Strange Input and Strange Peripherals: Gamebugs Turn Your Breadboard into A

What’s more fun than playing video games? Design your own video game hardware, of course! If you follow these pages for a long time, you will find dozens of great examples of homebrew hardware, and perhaps you have been inspired to try this kind of project yourself. It often starts with combining the basic bits into a solderless breadboard, which is fine for programming but not so great for testing: it works for basic debugging by pushing the pushbutton on your breadboard, but it’s not very user-friendly or reliable. A better solution can be found [Dimitar]Its Gamebug: A set of controllers like the Breadboard-compatible Joypad.

GameBug’s design excels in its simplicity: a miniature analog joystick, four buttons arranged in a diamond pattern, a shoulder button and two sliding switches sit on a neat purple PCB. Below are two rows of pin headers to ensure a snag fit on your solderless breadboard. There is even a slight vibration motor for the haptic response.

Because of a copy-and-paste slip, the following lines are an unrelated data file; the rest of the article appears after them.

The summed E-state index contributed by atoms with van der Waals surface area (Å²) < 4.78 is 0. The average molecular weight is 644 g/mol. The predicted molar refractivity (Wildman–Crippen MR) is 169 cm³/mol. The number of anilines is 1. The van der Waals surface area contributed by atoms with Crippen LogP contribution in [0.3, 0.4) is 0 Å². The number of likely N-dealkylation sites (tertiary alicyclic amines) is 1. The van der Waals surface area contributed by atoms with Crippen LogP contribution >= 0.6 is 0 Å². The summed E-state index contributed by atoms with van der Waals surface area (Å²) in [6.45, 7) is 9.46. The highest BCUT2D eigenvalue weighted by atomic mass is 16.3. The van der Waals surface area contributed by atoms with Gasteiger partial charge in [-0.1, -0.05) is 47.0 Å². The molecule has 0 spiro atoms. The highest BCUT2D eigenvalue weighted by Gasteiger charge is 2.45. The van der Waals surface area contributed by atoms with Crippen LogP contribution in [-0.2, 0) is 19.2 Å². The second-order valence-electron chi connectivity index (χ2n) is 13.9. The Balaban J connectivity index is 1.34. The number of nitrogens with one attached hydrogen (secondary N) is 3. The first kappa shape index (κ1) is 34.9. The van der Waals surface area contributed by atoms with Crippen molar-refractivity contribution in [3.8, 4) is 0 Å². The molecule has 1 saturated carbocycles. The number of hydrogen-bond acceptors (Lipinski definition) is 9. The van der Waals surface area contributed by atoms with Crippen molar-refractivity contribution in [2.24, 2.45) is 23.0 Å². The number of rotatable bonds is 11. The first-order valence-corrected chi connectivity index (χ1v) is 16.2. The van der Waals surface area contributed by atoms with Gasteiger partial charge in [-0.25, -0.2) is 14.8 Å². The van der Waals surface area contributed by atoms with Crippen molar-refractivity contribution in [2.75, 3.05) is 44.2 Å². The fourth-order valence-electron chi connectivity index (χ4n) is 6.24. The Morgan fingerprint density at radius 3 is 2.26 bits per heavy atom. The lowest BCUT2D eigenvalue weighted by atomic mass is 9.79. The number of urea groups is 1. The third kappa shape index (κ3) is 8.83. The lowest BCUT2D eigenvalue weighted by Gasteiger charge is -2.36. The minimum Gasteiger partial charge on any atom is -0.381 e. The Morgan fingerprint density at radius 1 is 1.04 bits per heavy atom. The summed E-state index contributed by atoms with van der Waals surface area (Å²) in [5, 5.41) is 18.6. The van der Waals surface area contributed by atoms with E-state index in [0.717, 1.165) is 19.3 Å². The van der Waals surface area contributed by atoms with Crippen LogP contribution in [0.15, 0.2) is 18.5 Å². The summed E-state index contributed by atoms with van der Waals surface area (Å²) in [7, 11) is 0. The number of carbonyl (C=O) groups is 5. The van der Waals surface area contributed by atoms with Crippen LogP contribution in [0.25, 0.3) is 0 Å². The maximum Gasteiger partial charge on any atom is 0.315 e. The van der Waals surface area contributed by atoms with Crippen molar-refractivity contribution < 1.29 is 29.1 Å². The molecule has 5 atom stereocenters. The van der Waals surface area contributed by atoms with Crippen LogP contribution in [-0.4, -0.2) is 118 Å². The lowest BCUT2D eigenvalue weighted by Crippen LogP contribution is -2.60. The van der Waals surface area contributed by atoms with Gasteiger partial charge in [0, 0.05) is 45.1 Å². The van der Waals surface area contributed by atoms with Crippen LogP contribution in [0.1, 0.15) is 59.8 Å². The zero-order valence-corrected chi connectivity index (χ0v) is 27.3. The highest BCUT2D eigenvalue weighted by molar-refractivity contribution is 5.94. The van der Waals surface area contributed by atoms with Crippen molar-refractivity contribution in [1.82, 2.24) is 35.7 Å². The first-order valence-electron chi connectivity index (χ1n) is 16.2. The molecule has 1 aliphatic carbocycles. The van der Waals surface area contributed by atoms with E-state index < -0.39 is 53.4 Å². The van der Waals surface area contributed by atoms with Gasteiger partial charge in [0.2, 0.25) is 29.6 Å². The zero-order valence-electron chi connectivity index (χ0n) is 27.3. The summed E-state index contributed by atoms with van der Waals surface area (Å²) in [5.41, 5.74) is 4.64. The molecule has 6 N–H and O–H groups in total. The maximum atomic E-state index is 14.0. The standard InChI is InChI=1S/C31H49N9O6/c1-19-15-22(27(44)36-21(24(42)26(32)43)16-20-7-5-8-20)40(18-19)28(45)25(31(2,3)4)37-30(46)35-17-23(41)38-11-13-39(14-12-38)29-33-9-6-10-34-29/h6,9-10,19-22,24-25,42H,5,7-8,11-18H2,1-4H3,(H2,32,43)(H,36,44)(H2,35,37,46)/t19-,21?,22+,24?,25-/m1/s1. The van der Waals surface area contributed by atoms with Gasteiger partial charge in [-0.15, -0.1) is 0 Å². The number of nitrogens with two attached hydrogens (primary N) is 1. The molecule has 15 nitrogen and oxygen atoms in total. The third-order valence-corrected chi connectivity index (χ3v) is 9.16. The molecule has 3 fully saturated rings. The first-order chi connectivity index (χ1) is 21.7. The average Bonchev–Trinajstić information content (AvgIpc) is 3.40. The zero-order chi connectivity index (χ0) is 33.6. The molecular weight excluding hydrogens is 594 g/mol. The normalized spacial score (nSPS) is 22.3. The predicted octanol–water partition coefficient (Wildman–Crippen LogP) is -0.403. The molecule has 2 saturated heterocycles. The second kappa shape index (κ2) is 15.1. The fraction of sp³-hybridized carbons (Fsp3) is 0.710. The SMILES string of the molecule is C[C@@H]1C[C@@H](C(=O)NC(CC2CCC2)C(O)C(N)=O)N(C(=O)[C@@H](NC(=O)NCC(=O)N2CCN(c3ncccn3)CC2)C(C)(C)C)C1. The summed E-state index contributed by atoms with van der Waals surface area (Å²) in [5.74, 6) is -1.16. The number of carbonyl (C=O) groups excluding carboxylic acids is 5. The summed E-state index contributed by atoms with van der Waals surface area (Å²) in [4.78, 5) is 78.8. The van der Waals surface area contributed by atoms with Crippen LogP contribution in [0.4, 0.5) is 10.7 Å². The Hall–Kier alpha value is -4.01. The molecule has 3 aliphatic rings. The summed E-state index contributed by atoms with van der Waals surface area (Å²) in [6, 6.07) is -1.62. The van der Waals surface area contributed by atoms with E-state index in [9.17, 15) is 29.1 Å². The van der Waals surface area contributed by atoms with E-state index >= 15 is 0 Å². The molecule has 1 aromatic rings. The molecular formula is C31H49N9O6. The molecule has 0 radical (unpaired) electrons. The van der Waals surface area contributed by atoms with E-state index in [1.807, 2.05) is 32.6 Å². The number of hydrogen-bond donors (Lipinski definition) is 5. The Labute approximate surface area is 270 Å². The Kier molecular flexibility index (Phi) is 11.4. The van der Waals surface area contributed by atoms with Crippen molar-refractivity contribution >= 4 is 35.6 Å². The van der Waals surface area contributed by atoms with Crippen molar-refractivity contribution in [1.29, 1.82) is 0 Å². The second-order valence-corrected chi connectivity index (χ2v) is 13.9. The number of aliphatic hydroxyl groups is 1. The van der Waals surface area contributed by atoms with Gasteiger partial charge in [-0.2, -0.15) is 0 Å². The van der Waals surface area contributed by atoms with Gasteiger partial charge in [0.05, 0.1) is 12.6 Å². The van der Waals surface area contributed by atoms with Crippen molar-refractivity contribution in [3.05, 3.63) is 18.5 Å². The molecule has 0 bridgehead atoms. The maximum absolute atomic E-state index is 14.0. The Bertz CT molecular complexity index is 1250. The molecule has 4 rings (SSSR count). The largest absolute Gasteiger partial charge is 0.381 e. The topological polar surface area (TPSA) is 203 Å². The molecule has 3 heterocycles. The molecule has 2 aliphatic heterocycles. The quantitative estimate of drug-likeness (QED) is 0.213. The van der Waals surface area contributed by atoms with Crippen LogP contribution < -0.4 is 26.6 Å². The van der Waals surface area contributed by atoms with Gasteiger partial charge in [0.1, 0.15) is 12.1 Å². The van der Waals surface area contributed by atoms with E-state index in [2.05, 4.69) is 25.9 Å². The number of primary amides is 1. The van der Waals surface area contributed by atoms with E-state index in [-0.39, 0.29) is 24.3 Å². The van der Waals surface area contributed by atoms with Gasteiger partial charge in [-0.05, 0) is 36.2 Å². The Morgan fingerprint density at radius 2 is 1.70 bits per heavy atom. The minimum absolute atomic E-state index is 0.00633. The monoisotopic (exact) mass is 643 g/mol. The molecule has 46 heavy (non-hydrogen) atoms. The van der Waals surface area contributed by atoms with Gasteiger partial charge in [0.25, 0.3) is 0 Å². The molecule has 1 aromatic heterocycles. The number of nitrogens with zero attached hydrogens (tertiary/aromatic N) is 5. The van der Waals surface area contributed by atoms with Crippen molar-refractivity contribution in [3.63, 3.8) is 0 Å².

Integrating with GameBug has been simplified by Integrated Readout Electronics. A Schmidt trigger-based downbound circuit ensures clear signals from all pushbutton, while a motor driver chip delivers stable current to the haptic feedback system. An RGB LED can be used as another user’s response device or simply for decorative lighting.

All design files available [Dimitar]Its GitHub page, along with an Arduino sketch, will help you test GameBug’s functionality. Having a proper gamepad can come in handy with this impressive mess of breadboard-based game systems like Tiny Duck Hunt or Cable that creates a Colecovision.

A pair of purple PCB-based game controllers

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